Randomized Study of Cognitive-Behavioral Therapy vs Imipramine and Their Combination for Panic Disorder

This study has been completed.
Sponsor:
Collaborators:
Long Island Jewish Medical Center
Information provided by (Responsible Party):
North Shore Long Island Jewish Health System
ClinicalTrials.gov Identifier:
NCT00004834
First received: February 24, 2000
Last updated: February 20, 2013
Last verified: February 2013
  Purpose

OBJECTIVES:

I. Determine which treatment is most effective for patients with panic disorder: cognitive-behavioral therapy (CBT) plus imipramine (IMI), CBT plus placebo, CBT alone, IMI alone, or placebo alone.


Condition Intervention
Panic Disorder
Drug: imipramine
Behavioral: cognitive-behavioral therapy

Study Type: Interventional
Study Design: Allocation: Randomized
Endpoint Classification: Efficacy Study
Masking: Double-Blind
Primary Purpose: Treatment

Resource links provided by NLM:


Further study details as provided by North Shore Long Island Jewish Health System:

Estimated Enrollment: 326
Study Start Date: May 1998
Study Completion Date: June 2005
Primary Completion Date: June 2005 (Final data collection date for primary outcome measure)
Detailed Description:

PROTOCOL OUTLINE: This is a randomized, double-blind, placebo-controlled study. Patients are randomized to receive one of five treatments: cognitive-behavioral therapy (CBT) alone, imipramine plus medical management (IMI), CBT plus IMI, pill placebo plus medical management (PLA), or CBT plus PLA.

Patients are seen by therapists for 11 sessions over 12 weeks (3 sessions during days 1-10 followed by 6 weekly sessions and 2 biweekly sessions). Each CBT session lasts approximately 1 hour, each IMI session lasts approximately 30 minutes, and patients in combined treatment see 2 therapists for a total of about 80 minutes. Oral IMI or placebo is taken daily.

Patients not responding to placebo or IMI after the initial 12 weeks are offered alternative treatment for up to 3 months or given a referral; responders continue to be treated monthly for the next 6 months. This is followed by a washout period of 6 months, after which patients receive final assessment. All therapy and assessment sessions are video- or audiotaped.

Patients are interviewed by an independent evaluator at the start of treatment and 3, 9, and 15 months later, and must keep a set of weekly self-monitoring forms. In addition, patients complete rating forms and questionnaires, and undergo carbon dioxide measurement at the start of treatment and 3, 9, and 15 months later.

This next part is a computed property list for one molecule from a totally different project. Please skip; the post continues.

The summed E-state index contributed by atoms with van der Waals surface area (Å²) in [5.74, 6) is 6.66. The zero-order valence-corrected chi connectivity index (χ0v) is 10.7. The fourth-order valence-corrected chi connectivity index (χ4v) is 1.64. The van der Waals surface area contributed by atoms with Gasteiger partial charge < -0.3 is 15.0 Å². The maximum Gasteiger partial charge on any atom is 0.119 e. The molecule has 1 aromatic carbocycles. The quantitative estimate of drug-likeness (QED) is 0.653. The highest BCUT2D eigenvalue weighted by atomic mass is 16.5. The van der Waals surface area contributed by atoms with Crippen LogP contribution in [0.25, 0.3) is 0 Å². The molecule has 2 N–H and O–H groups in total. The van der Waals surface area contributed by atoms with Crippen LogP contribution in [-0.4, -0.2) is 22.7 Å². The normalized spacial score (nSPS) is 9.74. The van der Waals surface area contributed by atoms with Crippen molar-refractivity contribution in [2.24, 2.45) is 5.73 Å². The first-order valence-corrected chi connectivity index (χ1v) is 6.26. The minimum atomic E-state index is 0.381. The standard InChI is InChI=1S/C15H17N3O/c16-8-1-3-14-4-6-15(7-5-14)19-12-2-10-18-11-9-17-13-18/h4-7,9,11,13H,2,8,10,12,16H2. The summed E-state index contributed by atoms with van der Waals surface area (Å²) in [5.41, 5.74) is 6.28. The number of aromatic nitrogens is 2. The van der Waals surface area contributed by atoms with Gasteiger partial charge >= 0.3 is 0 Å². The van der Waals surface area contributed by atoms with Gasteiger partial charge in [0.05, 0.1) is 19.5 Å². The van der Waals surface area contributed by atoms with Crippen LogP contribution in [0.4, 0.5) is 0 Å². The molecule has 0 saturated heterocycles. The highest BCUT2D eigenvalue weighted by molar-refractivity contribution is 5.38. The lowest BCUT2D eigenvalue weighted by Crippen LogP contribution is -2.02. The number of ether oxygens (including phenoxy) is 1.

At study conclusion, patients are told which medication they received and receive treatment recommendations.

  Eligibility

Ages Eligible for Study:   18 Years to 64 Years
Genders Eligible for Study:   Both
Accepts Healthy Volunteers:   No
Criteria

PROTOCOL ENTRY CRITERIA:

--Disease Characteristics--

  • Principal diagnosis of panic disorder with or without mild agoraphobia, confirmed using the Anxiety Disorders Interview Schedule-Revised
  • At least one full or limited panic attack per week within 2 weeks prior to initial assessment and 2 weeks prior to treatment

--Prior/Concurrent Therapy--

  • Drug washout required if on anxiolytic or antidepressant medication No more than 10 benzodiazepine doses (0.5 mg alprazolam equivalent) within 2 weeks prior to treatment No more than 20 doses of benzodiazepine during baseline and acute treatment combined No more than one dose of benzodiazepine per day permitted
  • No concurrent competing treatment

--Patient Characteristics--

  • Not pregnant Negative serum pregnancy test required Effective contraception required of fertile women No psychotic, bipolar, or significant medical illnesses Not suicidal No significant substance abuse No prior nonresponse to either study treatment or related treatments No concurrent disability claims
  Contacts and Locations
Choosing to participate in a study is an important personal decision. Talk with your doctor and family members or friends about deciding to join a study. To learn more about this study, you or your doctor may contact the study research staff using the Contacts provided below. For general information, see Learn About Clinical Studies.

Please refer to this study by its ClinicalTrials.gov identifier: NCT00004834

Sponsors and Collaborators
North Shore Long Island Jewish Health System
Long Island Jewish Medical Center
Investigators
Study Chair: Jack M. Gorman Long Island Jewish Medical Center
  More Information

No publications provided

Responsible Party: North Shore Long Island Jewish Health System
ClinicalTrials.gov Identifier: NCT00004834     History of Changes
Other Study ID Numbers: 199/13462, R10MH045963, R10 MH45963, R10 MH45965, R10 MH45964, R10 MH45966
Study First Received: February 24, 2000
Last Updated: February 20, 2013
Health Authority: United States: Federal Government

Keywords provided by North Shore Long Island Jewish Health System:
anxiety disorder
disease-related problem/condition
neurologic and psychiatric disorders
panic disorder
rare disease

Additional relevant MeSH terms:
Panic Disorder
Anxiety Disorders
Mental Disorders
Imipramine
Antidepressive Agents, Tricyclic
Antidepressive Agents
Psychotropic Drugs
Central Nervous System Agents
Therapeutic Uses
Pharmacologic Actions
Adrenergic Uptake Inhibitors
Adrenergic Agents
Neurotransmitter Agents
Molecular Mechanisms of Pharmacological Action
Neurotransmitter Uptake Inhibitors
Physiological Effects of Drugs

ClinicalTrials.gov processed this record on August 28, 2014